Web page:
The old image of manufacturing — of wrenches and grubby factory floors — needs a reboot.
So said Pablo Koziner, president of Solar Turbines Inc., adding that contemporary manufacturing involves so much more engineering, mathematics, robotics and computing power than most people realize.
Solar Turbines is just getting to the point where it can make certain metal parts with the additive process, better known as 3-D printing. The San Diego-based unit of Caterpillar Inc. has “invested heavily” in additive manufacturing. It still makes parts the old way, with molding and casting. But Solar has come to a point where certain 3-D printed parts are durable enough to go into turbine systems in the field, and cost-effective enough to produce.
3-D Metal Printers
Additive manufacturing “changes the entire pace of how you do research and development,” Koziner said. Engineers can make changes to a part in a fraction of the time it took before.
“We’re still in a high-ramp era, [and] not only in Solar,” he said. “Every company that does something similar to what we do is looking at this stuff. We’re all at different stages of incorporation [and] adoption.”
For the moment at least, highly complex parts produced in small quantities seem to be the best candidates for additive manufacturing, the executive said. Solar Turbines has 3-D metal printers for production, and other printers for experimentation.
San Diego is hardly the first place a person calls to mind when they think of the oil and gas industry, but a big oil and gas player sits at Pacific Highway and Laurel Street. Solar Turbines manufactures midsize industrial gas turbines, used to power offshore oil facilities and keep product moving through gas pipelines. Their products also generate electric power and heat for universities and hospitals.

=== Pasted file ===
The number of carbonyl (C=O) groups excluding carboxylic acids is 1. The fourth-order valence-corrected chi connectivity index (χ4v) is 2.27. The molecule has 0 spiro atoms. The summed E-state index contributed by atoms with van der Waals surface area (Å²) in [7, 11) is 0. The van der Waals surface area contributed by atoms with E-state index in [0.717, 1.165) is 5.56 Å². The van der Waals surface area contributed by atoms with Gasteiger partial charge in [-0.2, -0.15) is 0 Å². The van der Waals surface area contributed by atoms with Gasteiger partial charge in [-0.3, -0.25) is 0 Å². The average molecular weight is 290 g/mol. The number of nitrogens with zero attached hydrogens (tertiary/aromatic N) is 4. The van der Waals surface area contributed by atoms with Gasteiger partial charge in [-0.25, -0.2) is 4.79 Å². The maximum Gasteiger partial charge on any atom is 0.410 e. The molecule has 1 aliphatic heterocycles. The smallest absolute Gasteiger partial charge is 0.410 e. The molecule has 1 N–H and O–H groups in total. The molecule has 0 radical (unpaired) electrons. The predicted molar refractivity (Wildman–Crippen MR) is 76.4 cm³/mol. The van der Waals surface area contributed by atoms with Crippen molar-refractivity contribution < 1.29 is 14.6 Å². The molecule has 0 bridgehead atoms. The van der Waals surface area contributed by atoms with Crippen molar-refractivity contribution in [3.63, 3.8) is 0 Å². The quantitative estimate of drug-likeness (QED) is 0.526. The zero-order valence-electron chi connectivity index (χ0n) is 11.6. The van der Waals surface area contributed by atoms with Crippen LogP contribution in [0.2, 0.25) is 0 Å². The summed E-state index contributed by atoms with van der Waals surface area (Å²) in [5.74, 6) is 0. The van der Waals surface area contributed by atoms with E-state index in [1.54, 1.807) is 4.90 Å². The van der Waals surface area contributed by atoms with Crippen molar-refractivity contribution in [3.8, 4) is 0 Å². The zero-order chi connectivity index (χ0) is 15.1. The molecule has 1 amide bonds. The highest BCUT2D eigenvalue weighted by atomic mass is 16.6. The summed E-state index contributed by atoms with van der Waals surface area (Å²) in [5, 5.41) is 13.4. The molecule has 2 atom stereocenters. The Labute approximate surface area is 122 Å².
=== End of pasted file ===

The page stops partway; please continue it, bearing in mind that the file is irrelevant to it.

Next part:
3,200 Local Employees
Solar Turbines is a heavy manufacturer in the same vein as the shipyards of Barrio Logan. The downtown plant is on 28 acres; a second campus in Kearny Mesa covers 55 acres. The operation reported 3,200 San Diego employees in 2017, up from 3,129 in 2016.
“We’re growing. We’re looking for people,” Koziner said.
Despite technical advancements, “it’s still a very manually heavy type of business,” he said. “There’s a lot of human touch in building these turbines.” Koziner recalled how Betty Reed, Solar Turbines’ longest tenured employee, showed him how to grind, de-burr and file down gears for the company’s finished products.
The manual aspect to the business will likely continue, he said.
Caterpillar does not disclose revenue for its Solar Turbines business. The corporation’s energy and transportation segment — of which Solar Turbines is a member — had revenue of $15.96 billion in 2017, up from $14.41 billion in 2016. In other locations, the energy and transportation segment produces piston engines and diesel-electric locomotives.
Increased demand for equipment and after-market parts drove increased sales in the energy and transportation business, according to Caterpillar’s 2017 annual report. The demand came from the oil and gas sector as well as the industrial sector.
Koziner said there is strong demand for pipeline compression in the United States, noting discoveries of shale gas. On top of that, he said, stable oil prices over the last 18 months have “created an uptick in opportunity.”